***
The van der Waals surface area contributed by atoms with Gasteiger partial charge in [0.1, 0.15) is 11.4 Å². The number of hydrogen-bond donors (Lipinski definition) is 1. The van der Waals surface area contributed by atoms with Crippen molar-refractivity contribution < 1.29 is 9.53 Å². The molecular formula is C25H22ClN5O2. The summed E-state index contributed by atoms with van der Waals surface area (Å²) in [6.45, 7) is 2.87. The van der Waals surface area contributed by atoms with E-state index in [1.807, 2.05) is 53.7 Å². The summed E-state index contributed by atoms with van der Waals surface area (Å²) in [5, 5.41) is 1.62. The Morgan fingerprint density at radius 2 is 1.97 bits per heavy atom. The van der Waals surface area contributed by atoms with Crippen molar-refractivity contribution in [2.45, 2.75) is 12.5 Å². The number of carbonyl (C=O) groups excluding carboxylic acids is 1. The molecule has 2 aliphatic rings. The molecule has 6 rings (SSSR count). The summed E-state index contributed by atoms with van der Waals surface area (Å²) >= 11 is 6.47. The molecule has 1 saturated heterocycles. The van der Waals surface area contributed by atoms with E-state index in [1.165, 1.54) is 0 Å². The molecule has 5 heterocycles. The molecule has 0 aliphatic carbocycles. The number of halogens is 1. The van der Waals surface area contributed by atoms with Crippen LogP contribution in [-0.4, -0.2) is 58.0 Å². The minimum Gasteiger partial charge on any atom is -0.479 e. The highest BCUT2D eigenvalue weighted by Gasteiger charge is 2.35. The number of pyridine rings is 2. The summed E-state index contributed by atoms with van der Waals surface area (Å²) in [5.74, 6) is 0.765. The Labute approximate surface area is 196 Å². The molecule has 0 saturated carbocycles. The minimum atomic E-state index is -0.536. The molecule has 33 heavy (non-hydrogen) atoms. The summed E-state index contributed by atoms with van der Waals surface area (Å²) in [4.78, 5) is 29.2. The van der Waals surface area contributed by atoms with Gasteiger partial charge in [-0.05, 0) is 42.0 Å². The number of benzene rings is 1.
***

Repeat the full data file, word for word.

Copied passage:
The van der Waals surface area contributed by atoms with Gasteiger partial charge in [0.1, 0.15) is 11.4 Å². The number of hydrogen-bond donors (Lipinski definition) is 1. The van der Waals surface area contributed by atoms with Crippen molar-refractivity contribution < 1.29 is 9.53 Å². The molecular formula is C25H22ClN5O2. The summed E-state index contributed by atoms with van der Waals surface area (Å²) in [6.45, 7) is 2.87. The van der Waals surface area contributed by atoms with E-state index in [1.807, 2.05) is 53.7 Å². The summed E-state index contributed by atoms with van der Waals surface area (Å²) in [5, 5.41) is 1.62. The Morgan fingerprint density at radius 2 is 1.97 bits per heavy atom. The van der Waals surface area contributed by atoms with Crippen molar-refractivity contribution in [2.45, 2.75) is 12.5 Å². The number of carbonyl (C=O) groups excluding carboxylic acids is 1. The molecule has 2 aliphatic rings. The molecule has 6 rings (SSSR count). The summed E-state index contributed by atoms with van der Waals surface area (Å²) >= 11 is 6.47. The molecule has 1 saturated heterocycles. The van der Waals surface area contributed by atoms with E-state index in [1.165, 1.54) is 0 Å². The molecule has 5 heterocycles. The molecule has 0 aliphatic carbocycles. The number of halogens is 1. The van der Waals surface area contributed by atoms with Crippen LogP contribution in [-0.4, -0.2) is 58.0 Å². The minimum Gasteiger partial charge on any atom is -0.479 e. The highest BCUT2D eigenvalue weighted by Gasteiger charge is 2.35. The number of pyridine rings is 2. The summed E-state index contributed by atoms with van der Waals surface area (Å²) in [5.74, 6) is 0.765. The Labute approximate surface area is 196 Å². The molecule has 0 saturated carbocycles. The minimum atomic E-state index is -0.536. The molecule has 33 heavy (non-hydrogen) atoms. The summed E-state index contributed by atoms with van der Waals surface area (Å²) in [4.78, 5) is 29.2. The van der Waals surface area contributed by atoms with Gasteiger partial charge in [-0.05, 0) is 42.0 Å². The number of benzene rings is 1.